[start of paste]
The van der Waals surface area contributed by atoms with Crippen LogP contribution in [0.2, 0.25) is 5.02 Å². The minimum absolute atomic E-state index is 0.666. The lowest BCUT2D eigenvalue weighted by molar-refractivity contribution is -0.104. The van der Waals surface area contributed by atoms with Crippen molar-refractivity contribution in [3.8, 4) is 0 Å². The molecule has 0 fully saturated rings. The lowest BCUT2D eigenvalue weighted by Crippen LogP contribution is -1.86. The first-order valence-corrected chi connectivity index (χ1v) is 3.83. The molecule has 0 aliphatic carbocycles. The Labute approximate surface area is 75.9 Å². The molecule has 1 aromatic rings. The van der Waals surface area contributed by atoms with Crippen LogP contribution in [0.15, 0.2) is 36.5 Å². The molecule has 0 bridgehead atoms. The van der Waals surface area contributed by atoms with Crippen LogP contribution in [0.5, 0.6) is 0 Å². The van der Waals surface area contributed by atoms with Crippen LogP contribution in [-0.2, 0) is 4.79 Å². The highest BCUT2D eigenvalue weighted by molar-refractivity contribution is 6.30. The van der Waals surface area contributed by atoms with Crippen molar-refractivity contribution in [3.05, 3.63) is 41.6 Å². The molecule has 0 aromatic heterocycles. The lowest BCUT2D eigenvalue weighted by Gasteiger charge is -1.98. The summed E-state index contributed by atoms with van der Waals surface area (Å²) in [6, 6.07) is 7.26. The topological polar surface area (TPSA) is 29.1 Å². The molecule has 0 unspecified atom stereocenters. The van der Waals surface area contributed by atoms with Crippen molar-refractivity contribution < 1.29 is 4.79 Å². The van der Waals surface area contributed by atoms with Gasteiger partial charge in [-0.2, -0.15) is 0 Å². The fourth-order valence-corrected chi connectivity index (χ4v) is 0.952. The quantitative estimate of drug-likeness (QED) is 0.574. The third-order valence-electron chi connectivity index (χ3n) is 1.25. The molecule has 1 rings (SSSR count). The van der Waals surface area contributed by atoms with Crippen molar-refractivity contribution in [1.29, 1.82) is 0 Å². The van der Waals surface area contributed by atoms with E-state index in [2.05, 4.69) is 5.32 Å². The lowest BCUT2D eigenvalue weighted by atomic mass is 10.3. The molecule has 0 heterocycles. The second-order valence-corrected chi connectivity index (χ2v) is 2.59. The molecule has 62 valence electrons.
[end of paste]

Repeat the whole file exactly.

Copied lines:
The van der Waals surface area contributed by atoms with Crippen LogP contribution in [0.2, 0.25) is 5.02 Å². The minimum absolute atomic E-state index is 0.666. The lowest BCUT2D eigenvalue weighted by molar-refractivity contribution is -0.104. The van der Waals surface area contributed by atoms with Crippen molar-refractivity contribution in [3.8, 4) is 0 Å². The molecule has 0 fully saturated rings. The lowest BCUT2D eigenvalue weighted by Crippen LogP contribution is -1.86. The first-order valence-corrected chi connectivity index (χ1v) is 3.83. The molecule has 0 aliphatic carbocycles. The Labute approximate surface area is 75.9 Å². The molecule has 1 aromatic rings. The van der Waals surface area contributed by atoms with Crippen LogP contribution in [0.15, 0.2) is 36.5 Å². The molecule has 0 bridgehead atoms. The van der Waals surface area contributed by atoms with Crippen LogP contribution in [0.5, 0.6) is 0 Å². The van der Waals surface area contributed by atoms with Crippen LogP contribution in [-0.2, 0) is 4.79 Å². The highest BCUT2D eigenvalue weighted by molar-refractivity contribution is 6.30. The van der Waals surface area contributed by atoms with Crippen molar-refractivity contribution in [3.05, 3.63) is 41.6 Å². The molecule has 0 aromatic heterocycles. The lowest BCUT2D eigenvalue weighted by Gasteiger charge is -1.98. The summed E-state index contributed by atoms with van der Waals surface area (Å²) in [6, 6.07) is 7.26. The topological polar surface area (TPSA) is 29.1 Å². The molecule has 0 unspecified atom stereocenters. The van der Waals surface area contributed by atoms with Crippen molar-refractivity contribution < 1.29 is 4.79 Å². The van der Waals surface area contributed by atoms with Gasteiger partial charge in [-0.2, -0.15) is 0 Å². The fourth-order valence-corrected chi connectivity index (χ4v) is 0.952. The quantitative estimate of drug-likeness (QED) is 0.574. The third-order valence-electron chi connectivity index (χ3n) is 1.25. The molecule has 1 rings (SSSR count). The van der Waals surface area contributed by atoms with Crippen molar-refractivity contribution in [1.29, 1.82) is 0 Å². The van der Waals surface area contributed by atoms with E-state index in [2.05, 4.69) is 5.32 Å². The lowest BCUT2D eigenvalue weighted by atomic mass is 10.3. The molecule has 0 heterocycles. The second-order valence-corrected chi connectivity index (χ2v) is 2.59. The molecule has 62 valence electrons.